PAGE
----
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Meaning: “to remember (something funny) and laugh”
For instance, if you laugh out of nowhere after you remember someone’s or even your joke, that’s 思い出し笑い.
I suddenly remembered something funny and laughed on a train, and was seen as a weird person by people around me.
作り笑い (つくりわらい)/愛想笑い (あいそわらい)
Meaning: “fake/courtesy laugh”
People often make “fake/courtesy laugh” when they’re trying to be nice and polite. For instance, you might do so when your boss says a lame joke or pun. The meanings of 愛想笑い and 作り笑い are almost the same, but 作り笑い is a “fake/feigned laugh” whereas 愛想笑い is more like a “courtesy laugh”. Therefore, when you make a fake smile in a picture, that is 作り笑い but not 愛想笑い, as it is not made to be polite to others.
I made a fake laugh so that I won’t spoil the mood.
苦笑い (にがわらい)/苦笑 (くしょう)
Meaning “a laugh in a bad/undesirable situation”
It literally means “bitter laugh”. You may do this when you make an embarrassing mistake in front of many people; when you fail to win a match/game; or when someone makes a sarcastic joke about you. Sometimes, 苦笑い can also refer to 愛想笑い, like a laugh you make after hearing a lame joke.
Commonly, it is used as “苦笑い/苦笑する” or 苦笑い/苦笑を浮(う)かべる”
I was told that the zipper of my trousers was open, and could do nothing but a “bitter laugh”.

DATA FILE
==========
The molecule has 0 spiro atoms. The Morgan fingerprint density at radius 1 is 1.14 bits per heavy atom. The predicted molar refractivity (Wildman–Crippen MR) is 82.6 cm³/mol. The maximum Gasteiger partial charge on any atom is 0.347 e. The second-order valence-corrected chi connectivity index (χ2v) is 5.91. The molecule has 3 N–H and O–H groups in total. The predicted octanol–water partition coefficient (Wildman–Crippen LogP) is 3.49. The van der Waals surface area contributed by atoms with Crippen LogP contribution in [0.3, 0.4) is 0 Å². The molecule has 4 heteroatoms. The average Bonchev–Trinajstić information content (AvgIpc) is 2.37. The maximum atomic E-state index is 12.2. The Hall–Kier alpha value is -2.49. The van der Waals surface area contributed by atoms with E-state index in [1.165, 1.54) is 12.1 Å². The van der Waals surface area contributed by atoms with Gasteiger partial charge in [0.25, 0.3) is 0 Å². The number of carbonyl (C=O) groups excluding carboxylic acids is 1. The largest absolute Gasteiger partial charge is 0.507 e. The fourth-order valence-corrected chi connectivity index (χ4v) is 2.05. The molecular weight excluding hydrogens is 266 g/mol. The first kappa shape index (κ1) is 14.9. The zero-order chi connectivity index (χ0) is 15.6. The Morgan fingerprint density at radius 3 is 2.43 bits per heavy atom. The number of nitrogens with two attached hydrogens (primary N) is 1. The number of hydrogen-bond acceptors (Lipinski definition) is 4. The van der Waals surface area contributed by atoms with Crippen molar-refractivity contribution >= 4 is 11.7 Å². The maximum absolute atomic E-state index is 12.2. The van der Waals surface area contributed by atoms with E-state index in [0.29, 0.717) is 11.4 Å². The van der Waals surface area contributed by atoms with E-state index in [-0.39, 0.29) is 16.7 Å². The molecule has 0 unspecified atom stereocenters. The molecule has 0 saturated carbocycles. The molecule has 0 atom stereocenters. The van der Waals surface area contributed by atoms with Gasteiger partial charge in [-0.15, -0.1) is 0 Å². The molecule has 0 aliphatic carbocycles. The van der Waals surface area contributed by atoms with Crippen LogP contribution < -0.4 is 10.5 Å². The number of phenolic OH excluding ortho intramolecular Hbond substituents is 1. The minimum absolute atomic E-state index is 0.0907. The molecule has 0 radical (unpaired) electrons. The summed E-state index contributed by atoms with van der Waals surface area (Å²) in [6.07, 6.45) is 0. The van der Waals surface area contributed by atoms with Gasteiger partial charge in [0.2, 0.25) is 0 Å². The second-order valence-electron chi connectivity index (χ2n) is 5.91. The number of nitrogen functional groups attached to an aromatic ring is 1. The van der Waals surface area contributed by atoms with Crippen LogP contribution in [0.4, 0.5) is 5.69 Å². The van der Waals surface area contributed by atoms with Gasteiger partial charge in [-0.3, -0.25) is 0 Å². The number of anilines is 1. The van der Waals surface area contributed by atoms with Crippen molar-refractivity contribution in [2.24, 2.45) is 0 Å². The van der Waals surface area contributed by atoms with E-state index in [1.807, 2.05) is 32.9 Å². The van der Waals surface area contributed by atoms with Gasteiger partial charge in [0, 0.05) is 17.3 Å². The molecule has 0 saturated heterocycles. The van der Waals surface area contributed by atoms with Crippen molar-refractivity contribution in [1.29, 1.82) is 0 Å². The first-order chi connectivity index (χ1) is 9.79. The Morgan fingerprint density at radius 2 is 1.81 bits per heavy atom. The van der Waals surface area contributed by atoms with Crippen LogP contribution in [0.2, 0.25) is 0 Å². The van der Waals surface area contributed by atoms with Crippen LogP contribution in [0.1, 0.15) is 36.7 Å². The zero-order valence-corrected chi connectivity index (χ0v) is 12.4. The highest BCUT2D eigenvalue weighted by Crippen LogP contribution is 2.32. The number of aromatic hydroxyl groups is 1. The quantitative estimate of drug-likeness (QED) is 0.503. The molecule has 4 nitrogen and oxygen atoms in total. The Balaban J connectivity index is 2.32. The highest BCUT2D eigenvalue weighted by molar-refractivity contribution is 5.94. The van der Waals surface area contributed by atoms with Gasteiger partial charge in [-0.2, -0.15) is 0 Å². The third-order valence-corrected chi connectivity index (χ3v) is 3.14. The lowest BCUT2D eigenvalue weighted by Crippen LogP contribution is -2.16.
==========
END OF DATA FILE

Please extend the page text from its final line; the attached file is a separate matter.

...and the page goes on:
Meaning “a half laugh”
For instance, you would make a half laugh when you hear a joke which is somewhat funny but not so much. Some people also make a half laugh when they scorn someone for making a mistake.
My boss said to me “This is wrong.” with a half laugh, and I was irritated.
Meaning “the first laugh (of the year)”
If you laugh for the first time in the year, that’s 初笑い. Every year, there are several manzai (double-act comedy) TV shows in early January that offer 初笑い to many Japanese people.
With our manzai, we will deliver your first laugh of the year on new year’s day!
Meanings of Onomatopieas
It refers to a happy, beaming smile.
It usually refers to a nasty, smirking and/or mean smile. You can also say ニタニタ, which sounds nastier and more repulsive than ニヤニヤ.
It describes a chuckle (quite/stifled laugh)
It usually describes a flippant and non-serious laugh/attitude, like saying sorry while smiling lightly. For instance, when a teacher scolds his/her students but they do not seem to take it seriously, he/she would say “ヘラヘラするな！”, meaning “Be serious!”
It describes a guffaw (loud laugh)